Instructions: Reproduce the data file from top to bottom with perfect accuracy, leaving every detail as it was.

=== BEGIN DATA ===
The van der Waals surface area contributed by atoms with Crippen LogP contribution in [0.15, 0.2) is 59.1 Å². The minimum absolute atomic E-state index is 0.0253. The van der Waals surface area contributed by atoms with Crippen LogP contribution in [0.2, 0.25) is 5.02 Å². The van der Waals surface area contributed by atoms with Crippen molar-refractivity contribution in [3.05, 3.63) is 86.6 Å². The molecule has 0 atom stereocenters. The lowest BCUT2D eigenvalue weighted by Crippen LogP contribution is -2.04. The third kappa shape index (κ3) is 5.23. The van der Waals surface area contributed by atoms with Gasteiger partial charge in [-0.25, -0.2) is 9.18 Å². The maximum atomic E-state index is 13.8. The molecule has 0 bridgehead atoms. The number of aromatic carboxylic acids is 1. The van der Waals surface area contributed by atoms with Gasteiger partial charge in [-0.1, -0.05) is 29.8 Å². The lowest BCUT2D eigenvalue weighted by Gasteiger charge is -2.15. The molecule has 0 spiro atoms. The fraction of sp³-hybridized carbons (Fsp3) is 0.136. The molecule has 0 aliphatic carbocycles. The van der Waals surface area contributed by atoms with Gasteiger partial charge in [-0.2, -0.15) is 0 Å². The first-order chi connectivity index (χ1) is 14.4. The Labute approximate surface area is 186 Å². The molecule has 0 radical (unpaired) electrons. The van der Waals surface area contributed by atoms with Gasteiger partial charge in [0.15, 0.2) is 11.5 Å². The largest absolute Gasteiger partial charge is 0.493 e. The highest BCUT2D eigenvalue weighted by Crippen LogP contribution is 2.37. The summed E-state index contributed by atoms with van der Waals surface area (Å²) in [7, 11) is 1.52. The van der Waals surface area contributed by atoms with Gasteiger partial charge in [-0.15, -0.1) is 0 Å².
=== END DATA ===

The van der Waals surface area contributed by atoms with Crippen LogP contribution in [0.15, 0.2) is 59.1 Å². The minimum absolute atomic E-state index is 0.0253. The van der Waals surface area contributed by atoms with Crippen LogP contribution in [0.2, 0.25) is 5.02 Å². The van der Waals surface area contributed by atoms with Crippen molar-refractivity contribution in [3.05, 3.63) is 86.6 Å². The molecule has 0 atom stereocenters. The lowest BCUT2D eigenvalue weighted by Crippen LogP contribution is -2.04. The third kappa shape index (κ3) is 5.23. The van der Waals surface area contributed by atoms with Gasteiger partial charge in [-0.25, -0.2) is 9.18 Å². The maximum atomic E-state index is 13.8. The molecule has 0 bridgehead atoms. The number of aromatic carboxylic acids is 1. The van der Waals surface area contributed by atoms with Gasteiger partial charge in [-0.1, -0.05) is 29.8 Å². The lowest BCUT2D eigenvalue weighted by Gasteiger charge is -2.15. The molecule has 0 spiro atoms. The fraction of sp³-hybridized carbons (Fsp3) is 0.136. The molecule has 0 aliphatic carbocycles. The van der Waals surface area contributed by atoms with Gasteiger partial charge in [-0.2, -0.15) is 0 Å². The first-order chi connectivity index (χ1) is 14.4. The Labute approximate surface area is 186 Å². The molecule has 0 radical (unpaired) electrons. The van der Waals surface area contributed by atoms with Gasteiger partial charge in [0.15, 0.2) is 11.5 Å². The largest absolute Gasteiger partial charge is 0.493 e. The highest BCUT2D eigenvalue weighted by Crippen LogP contribution is 2.37. The summed E-state index contributed by atoms with van der Waals surface area (Å²) in [7, 11) is 1.52. The van der Waals surface area contributed by atoms with Gasteiger partial charge in [-0.15, -0.1) is 0 Å².